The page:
Bracketed bargaining and a mediator’s proposal are useful and effective mediation tools. Each has its own role and function—which do not overlap.
These two tools are examined in a 2015 empirical study titled, “Inside the Caucus: An Empirical Analysis of Mediation from Within” [Fn. 1]. The study is based on 400 employment dispute mediations between 2008 to 2013, conducted by one of the study’s authors.
Here are the study’s findings and explanations on the two mediation tools.
“A bracketed offer is one that is contingent on the other side making a concession.”
A plaintiff might say, for example, “I’ll reduce my offer to $700,000, if the defendant increases its offer to $400,000”—the two numbers, $700,000 and $400,000, are referred to as the “brackets.” Similarly, a defendant might say, “I’ll increase my offer to $200,000, if the plaintiff reduces her offer to $500,000.”
“Overlapping brackets” occur when a party responds to a bracketed offer with one of its own: i.e.,
defendant offers $200,000, if the plaintiff drops to $400,000—that’s a bracketed offer; but
if the plaintiff responds by offering $400,000 if the defendant increases its offer to $250,000, that’s an “overlapping bracket.”
The study finds that cases with bracketed offers “are only slightly more likely to settle than those in which ordinary offers and counteroffers are made.”
–That’s because bracketed bargaining is typically used when progress is stalled, an impasse is reached, or the parties are far apart.
In fact, “the condition in a bracketed offer is very seldom accepted”: i.e., if the plaintiff says “I will offer $1,000,000 if the defendant offers $500,000,” defendants very seldom respond by offering $500,000.
Yet bracketed bargaining is helpful because parties who make bracketed offers “tend to make larger concessions than those who make ordinary offers.” For example:
Plaintiffs’ bracketed offers make, on average, a 40 percent larger concession than in ordinary offers; and
Defendants’ bracketed offers make, on average, a 20 percent larger concession than in ordinary offers.
Moreover, “it is customary in employment mediations to make a bracketed offer only if one is willing to settle for the midpoint of the bracket.” So, if plaintiff offered $1,000,000 provided defendant offered $500,000, the midpoint is $750,000. If concessions are measured by this metric, “they would be much larger.”
Bracketed bargaining, therefore, is a mediation tool for bringing parties closer together when they are far apart or at an impasse. That’s its primary function and use.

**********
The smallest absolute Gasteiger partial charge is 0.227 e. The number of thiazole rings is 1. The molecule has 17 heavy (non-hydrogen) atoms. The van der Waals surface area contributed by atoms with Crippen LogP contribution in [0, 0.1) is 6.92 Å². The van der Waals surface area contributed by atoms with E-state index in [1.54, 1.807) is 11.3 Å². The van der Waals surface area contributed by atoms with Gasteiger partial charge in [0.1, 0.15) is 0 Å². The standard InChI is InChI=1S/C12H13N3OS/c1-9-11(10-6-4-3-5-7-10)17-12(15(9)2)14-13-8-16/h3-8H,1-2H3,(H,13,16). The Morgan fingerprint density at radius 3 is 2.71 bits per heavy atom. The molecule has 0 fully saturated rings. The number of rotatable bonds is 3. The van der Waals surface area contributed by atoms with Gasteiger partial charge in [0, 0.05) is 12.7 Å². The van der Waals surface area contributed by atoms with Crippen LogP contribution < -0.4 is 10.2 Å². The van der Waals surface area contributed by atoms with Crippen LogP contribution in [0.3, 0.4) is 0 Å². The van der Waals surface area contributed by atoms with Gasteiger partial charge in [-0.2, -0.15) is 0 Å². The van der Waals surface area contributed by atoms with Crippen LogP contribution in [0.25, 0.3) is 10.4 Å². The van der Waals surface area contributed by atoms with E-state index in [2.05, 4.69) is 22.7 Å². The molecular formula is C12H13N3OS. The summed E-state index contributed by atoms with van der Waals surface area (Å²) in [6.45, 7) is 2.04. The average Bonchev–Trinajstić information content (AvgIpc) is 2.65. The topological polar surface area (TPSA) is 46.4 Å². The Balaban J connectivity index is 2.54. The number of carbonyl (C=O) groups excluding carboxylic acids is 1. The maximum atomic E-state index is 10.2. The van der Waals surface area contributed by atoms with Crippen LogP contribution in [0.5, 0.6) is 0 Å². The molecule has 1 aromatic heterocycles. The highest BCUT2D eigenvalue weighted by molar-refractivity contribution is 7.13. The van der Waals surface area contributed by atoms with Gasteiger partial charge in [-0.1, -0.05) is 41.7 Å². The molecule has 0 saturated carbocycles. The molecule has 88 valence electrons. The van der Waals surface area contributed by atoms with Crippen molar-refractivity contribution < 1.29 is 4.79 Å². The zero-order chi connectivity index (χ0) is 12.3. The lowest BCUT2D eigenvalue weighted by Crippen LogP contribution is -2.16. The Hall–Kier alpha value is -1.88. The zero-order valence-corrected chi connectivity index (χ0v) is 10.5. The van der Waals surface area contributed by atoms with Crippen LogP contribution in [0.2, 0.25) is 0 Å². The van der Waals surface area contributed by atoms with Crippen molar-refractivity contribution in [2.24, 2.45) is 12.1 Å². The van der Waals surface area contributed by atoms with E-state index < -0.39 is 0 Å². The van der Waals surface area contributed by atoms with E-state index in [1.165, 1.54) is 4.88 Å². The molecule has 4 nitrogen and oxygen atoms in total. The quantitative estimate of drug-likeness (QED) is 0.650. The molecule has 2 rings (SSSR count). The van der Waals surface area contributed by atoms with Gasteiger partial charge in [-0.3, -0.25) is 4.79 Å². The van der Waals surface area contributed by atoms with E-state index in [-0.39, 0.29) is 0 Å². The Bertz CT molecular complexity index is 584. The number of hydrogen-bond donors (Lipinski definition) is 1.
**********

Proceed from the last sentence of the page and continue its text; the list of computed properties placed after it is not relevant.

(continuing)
A mediator’s proposal, on the other hand, is a “very common closing device”—at least for Lisa Klerman. She used a mediator’s proposal frequently, and it “led to settlement almost 100 percent of the time.”
But her success with this tool is a reflection of how she used it:
When she “thinks a proposal can bridge the remaining gap” to settlement, she makes a mediator’s proposal that “she thinks both sides will accept”;
“The parties then respond confidentially to her”;
If only one party “accepts” the mediator’s proposal, the rejecting party “never finds out that the other side accepted it”; and
She “did not make a mediator’s offer she thought would be rejected.”
The study finds that a mediator’s proposal “can be harmful” when “the parties are so far apart that a mediator’s proposal would be unlikely to succeed.” If both sides reject the proposal, for example, “each might think the other had accepted it and pursue future bargaining on that mistaken assumption.” Accordingly, Lisa Klerman rarely made a mediator’s proposal when the parties’ offers were far apart.
But in all events, she made her mediator’s proposals, based on her own judgment and sense of the parties’ positions, “at the point she thought maximized the chances of settlement”:
Details of her mediator proposals “varied quite a bit”—sometimes, her proposal “was closer to the plaintiff’s last offer,” sometimes it was closer to the defendant’s; but
Her mediator proposals were “generally closer to the defendant’s last offer,” suggesting that she “generally perceived the plaintiff as more willing to make concessions.”
The study’s mediator proposal findings are “consistent with” other findings in the study, such as:
parties “tended to start their bargaining very far apart”;
”settlements are generally closer to the defendant’s initial offer than to the plaintiff’s;
“plaintiffs usually make larger concessions” from their opening offers than defendants; and
when parties accepted a mediator’s proposal, “their concessions tended to be larger than in immediately prior rounds of bargaining.”
Mediator proposals and bracketed bargaining are useful mediation tools. Each has its own role and function—which do not overlap:
Bracketed bargaining is a tool for bringing parties closer together when they are far apart or at an impasse; and
Mediator’s proposal is a tool for closing the deal, to be used when the mediator senses that common ground can be reached and where that ground might be.
Here’s a huge “thank you” to the authors of the study for their insights into these useful tools!
Footnote 1: The study report is by Professor of Law & History, USC Law School, Daniel Klerman, and by Clinical Professor of Law and Director, Mediation Clinic, USC Law School, Lisa Klerman, and is published in 12 Journal of Empirical Legal Studies, 686-715 (Dec. 2015). All quotes and information herein are from this report.
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